The 4 Mental Health Benefits of Spring Cleaning

Author: Kelly Edwards

Get ready to clear out the clutter and revamp your rooms; it’s spring cleaning time! As the weather gets warmer, make it a priority to give your home a little TLC. Sort the trash from the treasure, focusing on areas of your home that have been neglected for too long, and put aside time to complete the chores that have spent a while on your to-do list. 

Young woman cleaning under the kitchen cupboards

Not only does this make for a brighter, cleaner home come summer, but it can also boost your mental health. If you’re ready to get into the spring cleaning spirit, we’ve put together everything you need to know about the mental benefits, alongside lots of actionable tips to get started.

How Spring Cleaning Can Boost Mental Health

Having a clear out or getting rid of long-forgotten, out-of-date tins from the back of your kitchen cupboard is a must for a clean, organised home. But how could a thorough tidying session help your mind?

1. Physical Activity Boosts Endorphins

It’s well known that being active boosts happiness-inducing neurotransmitters in the brain, known as endorphins. Increased levels of these bring about feelings of euphoria and can fight depression, boosting your well-being. Exercise has also been linked to:

  • Better sleep
  • Reduced stress
  • Improved self-esteem
  • Reduced anxiety

To experience these benefits, focus on tasks that require more physical activity, like vacuuming, dusting, or rearranging furniture. Choose to do tasks standing up rather than sitting down, and make an effort to move as much as possible as you clean.

2. Organised Spaces Reduce Stress

An organised home is a great stress-buster. Order and calm can soothe, making you feel on top of both your home and your life. Invest in products that make organisation a priority, like drawer organisers, spice racks, storage boxes, and cupboard separators to embrace a calmer state of mind in your home.

3. Less Clutter Helps Focus

Our brains respond to order just as much as they respond to disorder. When you fill your home with clutter and chaos, your brain can become overwhelmed by visual stimuli and struggle to focus on single tasks.To reduce procrastination and think more clearly in daily life, work on reducing items you don’t need in your home. Get rid of at least one item a day, sending it into the trash, recycling, or to goodwill. Get into the habit of tidying items away once they’ve been used, and ensure that everything in your home has a neat place to stay.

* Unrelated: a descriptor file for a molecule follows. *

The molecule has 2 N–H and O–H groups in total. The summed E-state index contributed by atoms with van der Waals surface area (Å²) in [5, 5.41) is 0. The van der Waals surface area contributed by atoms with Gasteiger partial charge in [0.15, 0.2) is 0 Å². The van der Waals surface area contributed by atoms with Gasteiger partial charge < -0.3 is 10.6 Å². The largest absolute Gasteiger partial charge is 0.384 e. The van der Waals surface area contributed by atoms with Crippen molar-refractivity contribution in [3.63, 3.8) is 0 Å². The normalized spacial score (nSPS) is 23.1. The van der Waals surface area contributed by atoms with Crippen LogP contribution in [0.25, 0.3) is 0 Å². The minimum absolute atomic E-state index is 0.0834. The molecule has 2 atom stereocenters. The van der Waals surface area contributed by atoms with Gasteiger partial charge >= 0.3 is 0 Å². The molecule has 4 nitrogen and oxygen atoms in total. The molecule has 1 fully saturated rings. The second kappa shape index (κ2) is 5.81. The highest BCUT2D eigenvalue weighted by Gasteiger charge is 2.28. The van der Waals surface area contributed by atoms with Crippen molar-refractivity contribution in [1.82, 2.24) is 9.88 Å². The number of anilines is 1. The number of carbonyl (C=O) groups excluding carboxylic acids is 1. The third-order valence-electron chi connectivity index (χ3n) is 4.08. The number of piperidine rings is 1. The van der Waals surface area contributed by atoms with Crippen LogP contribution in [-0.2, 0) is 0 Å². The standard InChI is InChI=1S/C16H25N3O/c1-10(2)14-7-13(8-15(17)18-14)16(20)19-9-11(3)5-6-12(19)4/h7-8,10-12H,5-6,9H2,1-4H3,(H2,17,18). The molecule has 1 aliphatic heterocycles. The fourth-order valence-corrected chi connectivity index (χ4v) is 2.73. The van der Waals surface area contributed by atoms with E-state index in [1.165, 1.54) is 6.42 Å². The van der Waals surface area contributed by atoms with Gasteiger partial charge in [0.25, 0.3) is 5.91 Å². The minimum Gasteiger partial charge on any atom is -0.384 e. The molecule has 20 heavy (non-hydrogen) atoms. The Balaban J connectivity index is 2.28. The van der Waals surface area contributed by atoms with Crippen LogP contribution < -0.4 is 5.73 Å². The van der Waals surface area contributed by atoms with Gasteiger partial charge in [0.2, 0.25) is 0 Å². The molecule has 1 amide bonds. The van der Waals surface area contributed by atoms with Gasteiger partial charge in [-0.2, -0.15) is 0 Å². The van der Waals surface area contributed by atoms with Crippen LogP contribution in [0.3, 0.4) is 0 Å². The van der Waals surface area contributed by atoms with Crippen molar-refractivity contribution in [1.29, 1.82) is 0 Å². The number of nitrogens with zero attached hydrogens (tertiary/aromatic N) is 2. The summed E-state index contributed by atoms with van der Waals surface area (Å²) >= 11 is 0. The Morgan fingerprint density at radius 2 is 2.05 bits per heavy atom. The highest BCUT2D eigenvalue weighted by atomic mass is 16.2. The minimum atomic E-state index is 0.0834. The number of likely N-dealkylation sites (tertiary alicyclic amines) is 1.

4. Reduce Anxiety With Mindful Cleaning

Cleaning can encourage you to be more mindful and meditative. You’re focusing on the task at hand, entirely in the moment, and aren’t thinking about either the past or future. This meditative state of mind is known to help with anxiety, promoting feelings of calm and reducing cortisol levels. Maximise the anxiety-relieving benefits of cleaning by concentrating on one task at a time. With 98% of people unable to multitask, or at least not well, single-tasking, as opposed to multi-tasking, allows you to deeply focus on one thing at a time, rather than hopping from task to task – be mindful of this when tackling your spring clean. Immerse yourself in the sensations you have while cleaning. What does the soap smell like? How does this fabric feel in your hands? These small observations will create the meditative state that’s so beneficial for the mind.

3 Steps to Start Spring Cleaning

Whether you struggle with depression or are just feeling a little blue, spring cleaning is a well-known way to lift your mood. But getting started can feel overwhelming. To make sure you don’t miss out, we’ve put together some tips to get going even when you’re feeling low or unmotivated.

Create a Cleaning Checklist

To-do lists are wonderful for reducing anxiety around a spring clean and providing structure before you begin. When you’re overwhelmed, write down a checklist of everything you need to do. Begin with just one category, like organising your kitchen in 45 Minutes, and break this larger challenge into smaller, more manageable tasks. Tick each task off as you complete it, taking it step-by-step. Soon, without the dread and anxiety of a big clean, you will have completed each small job and created a tidier living space.

Create a Decluttering System

If you don’t have a plan, decluttering can create more mess than you began with. When this happens, it’s normal to feel unmotivated and not want to continue tidying. Fortunately, though, a good system will help you deal with your clutter as you go, keeping your space tidy and organised. Bring along four boxes as you organise: one for items to be thrown away, one for donations, one for things that can be fixed, and one for recycling. If you have a lot to recycle, it’s a good idea to sort waste collection in advance to avoid your rubbish from piling up.

Avoid Procrastination

People with mental illnesses, such as depression, can find it tricky to stay productive. Avoid procrastination as you get cleaning by fighting the urge to stop and reminding yourself to remain mindful. You can make spring cleaning more enjoyable, too, by listening to music or an audiobook as you go, and inviting friends or family over to help.

Final Words

Whether you’re feeling depressed, stressed, or suffering from the winter blues, a spring clean is just the thing to blow away the cobwebs and give yourself a boost! Just remember to break your tasks down and take the job one step at a time. 


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